In this moving collection, Salma Farook follows a path of romantic love, discovery, and self-love detailed through sections that describe the anatomy of an octopus. The poems touch on the way an ending relationship can tear one apart, but also how someone can put themselves back together and love themselves. There are deep themes of motherly love, admiration, and rebirth and growth.
What is The Octopus Curse about?
This collection is full of “clingy” poems that reflect on how romantic love can cling to someone’s heart even as the relationship ends. Over the course of the collection, the poems move on from mourning lost love to Farook embarking on adventures, admiring her mother, and finally admiring herself. The collection is undoubtedly reflective of a path of self discovery and self love.
This collection is one of poetry. Thus, it does not fit the usual sections I have here because a collection of poetry doesn’t have tropes or a plot really. As someone who has a hard time investing in poems, I really did enjoy this collection immensely. I think it was especially assisted by the fun section headers describing octopus biology in terms of human relationships.
I found the latter half of the collection the most moving, with poems that describe love for children as the ocean and the author clearly coming into her own. I did enjoy that the collection reflects a real journey Farook took in life, including details such as her desire to visit Japan and her attending school for several years where she discovered passion and learned to admire herself.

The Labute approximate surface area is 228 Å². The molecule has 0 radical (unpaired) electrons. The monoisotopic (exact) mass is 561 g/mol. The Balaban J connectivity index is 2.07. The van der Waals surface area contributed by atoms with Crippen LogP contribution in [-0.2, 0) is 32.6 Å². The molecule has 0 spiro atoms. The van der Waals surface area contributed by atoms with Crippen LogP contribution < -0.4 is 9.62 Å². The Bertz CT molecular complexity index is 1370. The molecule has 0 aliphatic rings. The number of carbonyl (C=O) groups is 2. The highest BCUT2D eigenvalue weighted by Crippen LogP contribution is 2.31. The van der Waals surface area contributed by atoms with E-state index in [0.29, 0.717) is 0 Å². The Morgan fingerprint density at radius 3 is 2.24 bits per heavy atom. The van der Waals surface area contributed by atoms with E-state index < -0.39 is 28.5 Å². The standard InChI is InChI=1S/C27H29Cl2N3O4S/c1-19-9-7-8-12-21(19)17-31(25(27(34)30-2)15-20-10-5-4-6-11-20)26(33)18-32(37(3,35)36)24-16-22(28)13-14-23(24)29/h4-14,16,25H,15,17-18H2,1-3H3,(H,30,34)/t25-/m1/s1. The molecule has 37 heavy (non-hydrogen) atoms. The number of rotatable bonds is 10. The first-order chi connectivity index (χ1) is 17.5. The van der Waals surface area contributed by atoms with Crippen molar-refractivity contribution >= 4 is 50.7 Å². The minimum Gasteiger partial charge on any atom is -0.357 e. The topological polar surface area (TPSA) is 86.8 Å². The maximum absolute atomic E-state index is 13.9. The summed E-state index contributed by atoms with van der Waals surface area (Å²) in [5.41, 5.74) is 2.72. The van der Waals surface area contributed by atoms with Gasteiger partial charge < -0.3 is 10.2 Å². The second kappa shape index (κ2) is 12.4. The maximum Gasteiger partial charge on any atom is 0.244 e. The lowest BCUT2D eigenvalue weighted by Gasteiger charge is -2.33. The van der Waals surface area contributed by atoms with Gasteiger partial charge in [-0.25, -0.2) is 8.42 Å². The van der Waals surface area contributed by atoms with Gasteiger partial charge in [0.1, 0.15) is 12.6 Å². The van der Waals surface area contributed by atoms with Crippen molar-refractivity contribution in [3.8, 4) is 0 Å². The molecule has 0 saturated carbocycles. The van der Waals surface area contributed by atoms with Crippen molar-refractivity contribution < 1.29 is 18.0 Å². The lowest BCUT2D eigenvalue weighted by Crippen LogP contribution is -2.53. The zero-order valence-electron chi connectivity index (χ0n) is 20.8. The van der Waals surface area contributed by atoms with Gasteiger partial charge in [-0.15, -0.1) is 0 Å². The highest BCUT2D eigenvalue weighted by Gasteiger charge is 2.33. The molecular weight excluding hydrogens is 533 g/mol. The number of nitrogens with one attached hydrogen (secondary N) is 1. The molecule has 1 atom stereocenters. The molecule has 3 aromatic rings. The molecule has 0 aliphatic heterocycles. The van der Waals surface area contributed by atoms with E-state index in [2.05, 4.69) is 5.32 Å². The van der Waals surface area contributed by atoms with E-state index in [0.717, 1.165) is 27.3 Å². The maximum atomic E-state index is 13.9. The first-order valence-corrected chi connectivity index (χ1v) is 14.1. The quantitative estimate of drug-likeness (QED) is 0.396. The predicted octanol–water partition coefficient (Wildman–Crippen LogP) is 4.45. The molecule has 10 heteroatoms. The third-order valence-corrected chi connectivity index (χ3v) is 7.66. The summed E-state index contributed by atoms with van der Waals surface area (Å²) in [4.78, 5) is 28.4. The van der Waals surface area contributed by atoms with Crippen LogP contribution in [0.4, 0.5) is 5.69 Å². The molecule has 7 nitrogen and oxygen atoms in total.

While it was important for the rise of the latter half of the collection, I did have a harder time reading through the most “clingy” poems at the very beginning. Lost love is a real struggle for many people, and Farook’s emotions are evident in the beautiful poetry. I just wasn’t feeling the vibes as strongly as in the later poems. That being said, I don’t really feel I have much for a section of criticism. These were beautiful poems and Farook is a wonderful poet.
Despite my thin amount of patience for poetry, The Octopus Curse was a nice read. I think it’s especially helpful that the collection follows an upward path of growth for the poet, and thus reads less like a jumble of poems and more like rising action and character development. As I mentioned above, the sections including tidbits about octopus anatomy were also fun and an interesting way to preface the themes of the poems in each section. As the poems move away from the “clingy” romantic love, the sections describe more of the octopus in less of a sad and wistful way. All in all, a very enjoyable collection of poems that I am glad I read.